Enzyme architecture: Deconstruction of the enzyme-activating phosphodianion interactions of orotidine 5′-monophosphate decarboxylase

Lawrence M. Goldman, Tina L. Amyes, Bogdana Goryanova, John A. Gerlt, John P. Richard

Research output: Contribution to journalArticle


The mechanism for activation of orotidine 5′-monophosphate decarboxylase (OMPDC) by interactions of side chains from Gln215 and Try217 at a gripper loop and R235, adjacent to this loop, with the phosphodianion of OMP was probed by determining the kinetic parameters kcat and K m for all combinations of single, double, and triple Q215A, Y217F, and R235A mutations. The 12 kcal/mol intrinsic binding energy of the phosphodianion is shown to be equal to the sum of the binding energies of the side chains of R235 (6 kcal/mol), Q215 (2 kcal/mol), Y217 (2 kcal/mol), and hydrogen bonds to the G234 and R235 backbone amides (2 kcal/mol). Analysis of a triple mutant cube shows small (ca. 1 kcal/mol) interactions between phosphodianion gripper side chains, which are consistent with steric crowding of the side chains around the phosphodianion at wild-type OMPDC. These mutations result in the same change in the activation barrier to the OMPDC-catalyzed reactions of the whole substrate OMP and the substrate pieces (1-β-d-erythrofuranosyl)orotic acid (EO) and phosphite dianion. This shows that the transition states for these reactions are stabilized by similar interactions with the protein catalyst. The 12 kcal/mol intrinsic phosphodianion binding energy of OMP is divided between the 8 kcal/mol of binding energy, which is utilized to drive a thermodynamically unfavorable conformational change of the free enzyme, resulting in an increase in (kcat)obs for OMPDC-catalyzed decarboxylation of OMP, and the 4 kcal/mol of binding energy, which is utilized to stabilize the Michaelis complex, resulting in a decrease in (Km)obs.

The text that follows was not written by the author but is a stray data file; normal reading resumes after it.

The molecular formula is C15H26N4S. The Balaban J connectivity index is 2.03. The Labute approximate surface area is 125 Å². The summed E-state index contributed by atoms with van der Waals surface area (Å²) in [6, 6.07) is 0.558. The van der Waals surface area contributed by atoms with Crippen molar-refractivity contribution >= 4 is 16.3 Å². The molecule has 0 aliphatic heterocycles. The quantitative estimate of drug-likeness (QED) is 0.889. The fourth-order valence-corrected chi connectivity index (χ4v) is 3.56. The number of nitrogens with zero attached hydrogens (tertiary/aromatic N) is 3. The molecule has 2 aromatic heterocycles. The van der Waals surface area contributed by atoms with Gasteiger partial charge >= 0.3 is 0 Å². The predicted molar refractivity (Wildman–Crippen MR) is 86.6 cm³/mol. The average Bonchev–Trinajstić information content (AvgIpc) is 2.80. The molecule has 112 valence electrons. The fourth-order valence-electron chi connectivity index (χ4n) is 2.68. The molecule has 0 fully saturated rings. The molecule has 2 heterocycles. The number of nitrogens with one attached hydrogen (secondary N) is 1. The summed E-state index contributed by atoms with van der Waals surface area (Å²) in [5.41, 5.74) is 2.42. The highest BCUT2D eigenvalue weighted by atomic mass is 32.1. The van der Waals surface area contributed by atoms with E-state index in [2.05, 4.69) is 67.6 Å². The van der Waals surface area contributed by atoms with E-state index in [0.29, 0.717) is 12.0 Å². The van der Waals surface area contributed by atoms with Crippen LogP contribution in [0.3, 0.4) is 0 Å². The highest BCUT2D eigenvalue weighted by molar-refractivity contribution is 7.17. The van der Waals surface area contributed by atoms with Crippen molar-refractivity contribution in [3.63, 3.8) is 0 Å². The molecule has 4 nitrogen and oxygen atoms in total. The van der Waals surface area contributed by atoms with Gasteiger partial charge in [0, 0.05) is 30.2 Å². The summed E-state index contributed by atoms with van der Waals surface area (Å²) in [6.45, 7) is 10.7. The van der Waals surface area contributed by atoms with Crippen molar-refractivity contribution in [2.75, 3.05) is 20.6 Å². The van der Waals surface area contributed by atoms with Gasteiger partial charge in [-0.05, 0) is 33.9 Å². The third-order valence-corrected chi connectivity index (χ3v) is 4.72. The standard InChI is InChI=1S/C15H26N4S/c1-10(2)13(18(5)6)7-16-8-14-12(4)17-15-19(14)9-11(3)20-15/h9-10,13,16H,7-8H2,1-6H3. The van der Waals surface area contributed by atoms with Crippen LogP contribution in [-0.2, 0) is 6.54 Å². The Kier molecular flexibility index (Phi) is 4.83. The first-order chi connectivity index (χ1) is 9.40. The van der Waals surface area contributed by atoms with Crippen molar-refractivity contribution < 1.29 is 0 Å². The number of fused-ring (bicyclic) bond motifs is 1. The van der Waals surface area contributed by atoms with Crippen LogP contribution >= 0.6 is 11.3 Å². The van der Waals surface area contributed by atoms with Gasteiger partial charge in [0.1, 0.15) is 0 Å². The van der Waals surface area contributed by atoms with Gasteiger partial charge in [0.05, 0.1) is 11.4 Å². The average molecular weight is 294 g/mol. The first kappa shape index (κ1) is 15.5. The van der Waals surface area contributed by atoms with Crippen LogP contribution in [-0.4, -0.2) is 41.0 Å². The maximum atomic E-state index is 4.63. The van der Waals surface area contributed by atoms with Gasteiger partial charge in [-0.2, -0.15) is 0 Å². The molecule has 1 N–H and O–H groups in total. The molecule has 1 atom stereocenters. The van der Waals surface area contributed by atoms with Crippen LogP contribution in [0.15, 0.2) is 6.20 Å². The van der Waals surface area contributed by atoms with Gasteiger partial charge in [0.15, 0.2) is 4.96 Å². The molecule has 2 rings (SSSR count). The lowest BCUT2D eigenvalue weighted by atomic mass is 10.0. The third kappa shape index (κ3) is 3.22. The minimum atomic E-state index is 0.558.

Original languageEnglish (US)
Pages (from-to)10156-10165
Number of pages10
JournalJournal of the American Chemical Society
Issue number28
StatePublished - Jul 16 2014


ASJC Scopus subject areas

  • Catalysis
  • Chemistry(all)
  • Biochemistry
  • Colloid and Surface Chemistry

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